Do Wint-O-Green Life Savers Really Spark In The Dark?

Some of the most common foods eaten around the world have magical powers... Well, sort of. Did you know, for example, that ripe cranberries bounce? What about the fact that bananas are radioactive? And who knew that peanut butter can be used to make diamonds?! In addition to their obvious purpose of being consumed, many everyday foods can be used as party tricks or even just riveting topics of conversation. And speaking of fascinating edibles, there is one particular food product that has wowed consumers for ages due to its ability to emit tiny blasts of light when chewed upon.

The product in question is Life Savers candy, specifically the Wint-O-Green variety. In 1919, just a few years after Pep-O-Mint Life Savers filled candy jars in homes across America, the subtly sweet Wint-O-Green confection was introduced to the market, along with other popular flavors such as Cl-O-ve, Lic-O-Rice, Cinn-O-Mon, Vi-O-Let, and Choc-O-Late, according to ThoughtCo. But what, exactly, makes this wintergreen-flavored, ring-shaped treat so much more special than its siblings?

Wintergreen oil is fluorescent

As it turns out, the flavoring in Wint-O-Green Life Savers has a unique chemical characteristic that makes for a super fun sleepover activity. Per ThoughtCo, wintergreen oil (methyl salicylate) is naturally fluorescent, giving it the power to emit visible ultraviolet light. According to Scienceline, the physical act of crunching on candy "shatter[s] its sugar crystals," causing something called triboluminescence — the emission of light when a material undergoes any friction-producing or impactful activity, such as being crushed, scratched, ripped, or bitten. When a sugar crystal breaks, its electrons collide with nitrogen atoms, producing UV light energy. The result? A tiny sparkle spectacle!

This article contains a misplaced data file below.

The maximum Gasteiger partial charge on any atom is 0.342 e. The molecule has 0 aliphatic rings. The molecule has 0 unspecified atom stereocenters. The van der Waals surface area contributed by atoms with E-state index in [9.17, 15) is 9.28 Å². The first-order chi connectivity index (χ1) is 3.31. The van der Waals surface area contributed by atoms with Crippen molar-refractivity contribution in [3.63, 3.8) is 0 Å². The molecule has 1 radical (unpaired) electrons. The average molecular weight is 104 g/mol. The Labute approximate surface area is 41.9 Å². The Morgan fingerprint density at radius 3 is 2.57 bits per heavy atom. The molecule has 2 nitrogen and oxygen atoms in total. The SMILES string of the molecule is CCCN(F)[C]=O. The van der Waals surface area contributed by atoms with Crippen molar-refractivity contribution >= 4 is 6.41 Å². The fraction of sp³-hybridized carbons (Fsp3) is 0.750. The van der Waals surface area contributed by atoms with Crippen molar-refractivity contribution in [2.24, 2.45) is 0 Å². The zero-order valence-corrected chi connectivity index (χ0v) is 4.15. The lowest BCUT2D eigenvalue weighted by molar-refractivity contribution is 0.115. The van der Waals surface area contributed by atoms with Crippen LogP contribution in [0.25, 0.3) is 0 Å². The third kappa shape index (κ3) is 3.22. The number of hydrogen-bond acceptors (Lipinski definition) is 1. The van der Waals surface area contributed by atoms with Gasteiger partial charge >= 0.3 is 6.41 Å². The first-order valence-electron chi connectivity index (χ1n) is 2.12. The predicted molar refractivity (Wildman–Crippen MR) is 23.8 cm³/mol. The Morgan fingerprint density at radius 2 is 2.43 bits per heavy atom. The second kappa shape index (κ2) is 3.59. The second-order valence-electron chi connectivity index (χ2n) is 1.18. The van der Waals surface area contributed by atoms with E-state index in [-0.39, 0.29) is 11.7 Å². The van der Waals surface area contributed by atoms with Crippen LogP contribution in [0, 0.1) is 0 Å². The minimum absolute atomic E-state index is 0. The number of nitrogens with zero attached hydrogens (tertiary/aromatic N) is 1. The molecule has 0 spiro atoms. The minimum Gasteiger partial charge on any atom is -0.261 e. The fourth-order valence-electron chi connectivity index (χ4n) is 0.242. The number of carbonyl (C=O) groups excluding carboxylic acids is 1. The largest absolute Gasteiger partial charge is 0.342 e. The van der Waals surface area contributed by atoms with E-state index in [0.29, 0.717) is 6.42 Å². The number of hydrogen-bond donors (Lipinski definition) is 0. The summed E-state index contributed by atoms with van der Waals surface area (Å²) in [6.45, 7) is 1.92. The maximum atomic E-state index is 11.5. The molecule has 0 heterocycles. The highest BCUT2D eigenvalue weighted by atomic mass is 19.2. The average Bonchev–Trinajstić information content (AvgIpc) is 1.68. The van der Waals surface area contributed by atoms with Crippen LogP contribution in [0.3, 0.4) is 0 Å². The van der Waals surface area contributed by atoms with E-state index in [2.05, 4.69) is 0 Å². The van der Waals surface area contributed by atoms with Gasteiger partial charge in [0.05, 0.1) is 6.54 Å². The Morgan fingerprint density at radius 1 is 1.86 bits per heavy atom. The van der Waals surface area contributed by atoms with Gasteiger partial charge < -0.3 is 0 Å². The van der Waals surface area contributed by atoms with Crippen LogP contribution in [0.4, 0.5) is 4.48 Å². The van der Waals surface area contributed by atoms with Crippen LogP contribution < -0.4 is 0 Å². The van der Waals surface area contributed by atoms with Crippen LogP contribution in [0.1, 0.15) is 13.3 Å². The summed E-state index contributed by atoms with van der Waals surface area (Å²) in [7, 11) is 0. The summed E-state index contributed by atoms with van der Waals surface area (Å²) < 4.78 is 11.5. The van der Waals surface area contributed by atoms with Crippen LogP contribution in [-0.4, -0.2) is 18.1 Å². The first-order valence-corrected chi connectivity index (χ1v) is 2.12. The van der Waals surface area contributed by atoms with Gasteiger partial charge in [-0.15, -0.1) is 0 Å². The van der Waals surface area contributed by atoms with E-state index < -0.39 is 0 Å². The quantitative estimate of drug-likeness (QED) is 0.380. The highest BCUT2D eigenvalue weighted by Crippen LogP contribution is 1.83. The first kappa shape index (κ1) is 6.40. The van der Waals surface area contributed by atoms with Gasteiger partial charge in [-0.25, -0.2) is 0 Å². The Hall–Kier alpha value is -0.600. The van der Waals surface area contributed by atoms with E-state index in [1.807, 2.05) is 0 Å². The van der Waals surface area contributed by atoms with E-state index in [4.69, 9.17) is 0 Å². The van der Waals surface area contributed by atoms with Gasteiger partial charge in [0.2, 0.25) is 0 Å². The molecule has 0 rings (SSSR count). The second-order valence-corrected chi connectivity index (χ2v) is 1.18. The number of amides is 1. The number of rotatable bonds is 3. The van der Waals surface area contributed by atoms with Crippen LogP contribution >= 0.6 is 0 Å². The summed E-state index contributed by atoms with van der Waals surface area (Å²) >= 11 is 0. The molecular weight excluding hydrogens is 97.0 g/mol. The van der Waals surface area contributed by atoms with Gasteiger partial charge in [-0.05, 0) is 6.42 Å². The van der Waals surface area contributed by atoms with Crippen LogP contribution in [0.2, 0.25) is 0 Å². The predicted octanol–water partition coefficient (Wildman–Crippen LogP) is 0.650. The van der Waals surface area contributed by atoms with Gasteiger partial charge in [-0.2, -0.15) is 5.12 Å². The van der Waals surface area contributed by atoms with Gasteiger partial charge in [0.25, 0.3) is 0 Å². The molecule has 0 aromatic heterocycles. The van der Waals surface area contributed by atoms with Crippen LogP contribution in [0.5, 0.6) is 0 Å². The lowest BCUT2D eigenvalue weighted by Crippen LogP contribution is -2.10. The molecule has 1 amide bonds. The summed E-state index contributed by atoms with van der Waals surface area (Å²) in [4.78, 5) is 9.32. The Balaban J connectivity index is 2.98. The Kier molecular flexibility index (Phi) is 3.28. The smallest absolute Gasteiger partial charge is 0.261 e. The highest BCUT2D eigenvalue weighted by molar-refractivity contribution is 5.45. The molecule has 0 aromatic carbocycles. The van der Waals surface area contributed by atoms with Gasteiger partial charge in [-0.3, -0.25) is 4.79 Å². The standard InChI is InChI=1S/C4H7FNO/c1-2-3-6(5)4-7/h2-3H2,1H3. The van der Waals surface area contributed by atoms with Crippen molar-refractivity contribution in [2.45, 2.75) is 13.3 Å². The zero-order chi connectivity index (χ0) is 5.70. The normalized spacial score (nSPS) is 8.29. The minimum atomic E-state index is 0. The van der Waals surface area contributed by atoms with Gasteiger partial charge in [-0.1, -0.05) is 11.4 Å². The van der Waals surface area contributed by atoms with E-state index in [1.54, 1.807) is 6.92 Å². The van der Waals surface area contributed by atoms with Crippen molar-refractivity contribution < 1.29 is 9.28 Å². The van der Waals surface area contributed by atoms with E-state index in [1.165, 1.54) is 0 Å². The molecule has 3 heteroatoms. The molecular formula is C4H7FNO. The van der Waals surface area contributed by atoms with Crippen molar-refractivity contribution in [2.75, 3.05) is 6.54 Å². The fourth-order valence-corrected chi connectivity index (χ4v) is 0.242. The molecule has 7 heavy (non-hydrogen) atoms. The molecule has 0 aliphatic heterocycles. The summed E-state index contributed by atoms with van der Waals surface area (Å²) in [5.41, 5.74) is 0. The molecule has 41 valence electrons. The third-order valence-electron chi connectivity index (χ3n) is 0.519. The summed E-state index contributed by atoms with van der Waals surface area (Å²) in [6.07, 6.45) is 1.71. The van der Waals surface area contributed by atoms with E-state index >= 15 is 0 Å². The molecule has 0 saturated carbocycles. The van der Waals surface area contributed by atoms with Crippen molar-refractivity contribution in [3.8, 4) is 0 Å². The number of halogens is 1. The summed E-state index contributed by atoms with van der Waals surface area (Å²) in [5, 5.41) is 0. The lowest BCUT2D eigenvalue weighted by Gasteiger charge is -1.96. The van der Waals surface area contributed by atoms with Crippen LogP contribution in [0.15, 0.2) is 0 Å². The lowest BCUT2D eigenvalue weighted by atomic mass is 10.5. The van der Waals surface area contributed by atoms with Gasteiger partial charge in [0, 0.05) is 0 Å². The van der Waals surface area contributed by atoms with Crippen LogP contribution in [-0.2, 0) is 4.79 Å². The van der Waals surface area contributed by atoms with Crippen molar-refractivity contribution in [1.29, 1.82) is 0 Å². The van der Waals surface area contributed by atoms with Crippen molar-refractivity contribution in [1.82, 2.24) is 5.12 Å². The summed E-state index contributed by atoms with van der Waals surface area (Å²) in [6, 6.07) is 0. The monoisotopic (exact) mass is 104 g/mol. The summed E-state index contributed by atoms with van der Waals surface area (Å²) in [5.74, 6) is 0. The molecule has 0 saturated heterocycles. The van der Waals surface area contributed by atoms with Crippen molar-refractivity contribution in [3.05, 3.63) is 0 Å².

A 1979 episode of NPR's "All Things Considered" discussed the science behind the spark after a caller discovered her children playing in the closet multiple times a day. It just so happens that they were crunching on the wintergreen-flavored candies and putting on their own mini light shows. While on air, the show's former co-host Susan Stamberg and then-science correspondent Ira Flatow put the experiment to the test, and much to their surprise, each of them saw bursts of greenish-blue light when the other chewed on the hard candies in the dark. Science is pretty awesome, isn't it?